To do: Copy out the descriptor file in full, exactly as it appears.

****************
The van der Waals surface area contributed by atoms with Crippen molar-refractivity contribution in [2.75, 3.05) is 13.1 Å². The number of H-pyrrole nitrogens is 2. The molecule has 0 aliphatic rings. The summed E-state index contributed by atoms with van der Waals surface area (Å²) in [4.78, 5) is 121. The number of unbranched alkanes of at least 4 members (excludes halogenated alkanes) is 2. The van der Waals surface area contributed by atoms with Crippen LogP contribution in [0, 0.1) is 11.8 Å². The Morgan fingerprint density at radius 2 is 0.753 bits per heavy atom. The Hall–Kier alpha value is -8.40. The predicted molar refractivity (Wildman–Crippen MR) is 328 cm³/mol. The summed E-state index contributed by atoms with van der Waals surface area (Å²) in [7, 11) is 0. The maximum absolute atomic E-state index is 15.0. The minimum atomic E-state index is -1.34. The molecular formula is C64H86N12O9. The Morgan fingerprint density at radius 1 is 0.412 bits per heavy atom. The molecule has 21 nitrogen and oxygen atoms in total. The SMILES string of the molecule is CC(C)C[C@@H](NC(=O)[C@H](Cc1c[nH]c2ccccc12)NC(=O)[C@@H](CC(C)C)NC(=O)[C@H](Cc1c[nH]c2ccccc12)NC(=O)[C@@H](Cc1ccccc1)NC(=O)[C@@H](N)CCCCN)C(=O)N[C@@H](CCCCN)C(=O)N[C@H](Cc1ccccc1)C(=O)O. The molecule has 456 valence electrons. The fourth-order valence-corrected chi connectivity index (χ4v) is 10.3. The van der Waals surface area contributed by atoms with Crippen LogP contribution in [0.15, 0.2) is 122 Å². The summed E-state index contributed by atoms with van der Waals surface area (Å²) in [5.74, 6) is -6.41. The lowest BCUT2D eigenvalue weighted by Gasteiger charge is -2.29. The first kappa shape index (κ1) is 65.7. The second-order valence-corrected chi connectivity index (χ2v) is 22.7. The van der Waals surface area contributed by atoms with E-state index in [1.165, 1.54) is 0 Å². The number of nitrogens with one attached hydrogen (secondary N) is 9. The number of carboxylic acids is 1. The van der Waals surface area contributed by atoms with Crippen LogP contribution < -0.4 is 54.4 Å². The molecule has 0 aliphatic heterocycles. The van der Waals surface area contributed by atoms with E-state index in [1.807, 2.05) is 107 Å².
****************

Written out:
The van der Waals surface area contributed by atoms with Crippen molar-refractivity contribution in [2.75, 3.05) is 13.1 Å². The number of H-pyrrole nitrogens is 2. The molecule has 0 aliphatic rings. The summed E-state index contributed by atoms with van der Waals surface area (Å²) in [4.78, 5) is 121. The number of unbranched alkanes of at least 4 members (excludes halogenated alkanes) is 2. The van der Waals surface area contributed by atoms with Crippen LogP contribution in [0, 0.1) is 11.8 Å². The Morgan fingerprint density at radius 2 is 0.753 bits per heavy atom. The Hall–Kier alpha value is -8.40. The predicted molar refractivity (Wildman–Crippen MR) is 328 cm³/mol. The summed E-state index contributed by atoms with van der Waals surface area (Å²) in [7, 11) is 0. The maximum absolute atomic E-state index is 15.0. The minimum atomic E-state index is -1.34. The molecular formula is C64H86N12O9. The Morgan fingerprint density at radius 1 is 0.412 bits per heavy atom. The molecule has 21 nitrogen and oxygen atoms in total. The SMILES string of the molecule is CC(C)C[C@@H](NC(=O)[C@H](Cc1c[nH]c2ccccc12)NC(=O)[C@@H](CC(C)C)NC(=O)[C@H](Cc1c[nH]c2ccccc12)NC(=O)[C@@H](Cc1ccccc1)NC(=O)[C@@H](N)CCCCN)C(=O)N[C@@H](CCCCN)C(=O)N[C@H](Cc1ccccc1)C(=O)O. The molecule has 456 valence electrons. The fourth-order valence-corrected chi connectivity index (χ4v) is 10.3. The van der Waals surface area contributed by atoms with Crippen LogP contribution in [0.15, 0.2) is 122 Å². The summed E-state index contributed by atoms with van der Waals surface area (Å²) in [5.74, 6) is -6.41. The lowest BCUT2D eigenvalue weighted by Gasteiger charge is -2.29. The first kappa shape index (κ1) is 65.7. The second-order valence-corrected chi connectivity index (χ2v) is 22.7. The van der Waals surface area contributed by atoms with E-state index in [1.165, 1.54) is 0 Å². The number of nitrogens with one attached hydrogen (secondary N) is 9. The number of carboxylic acids is 1. The van der Waals surface area contributed by atoms with Crippen LogP contribution < -0.4 is 54.4 Å². The molecule has 0 aliphatic heterocycles. The van der Waals surface area contributed by atoms with E-state index in [1.807, 2.05) is 107 Å².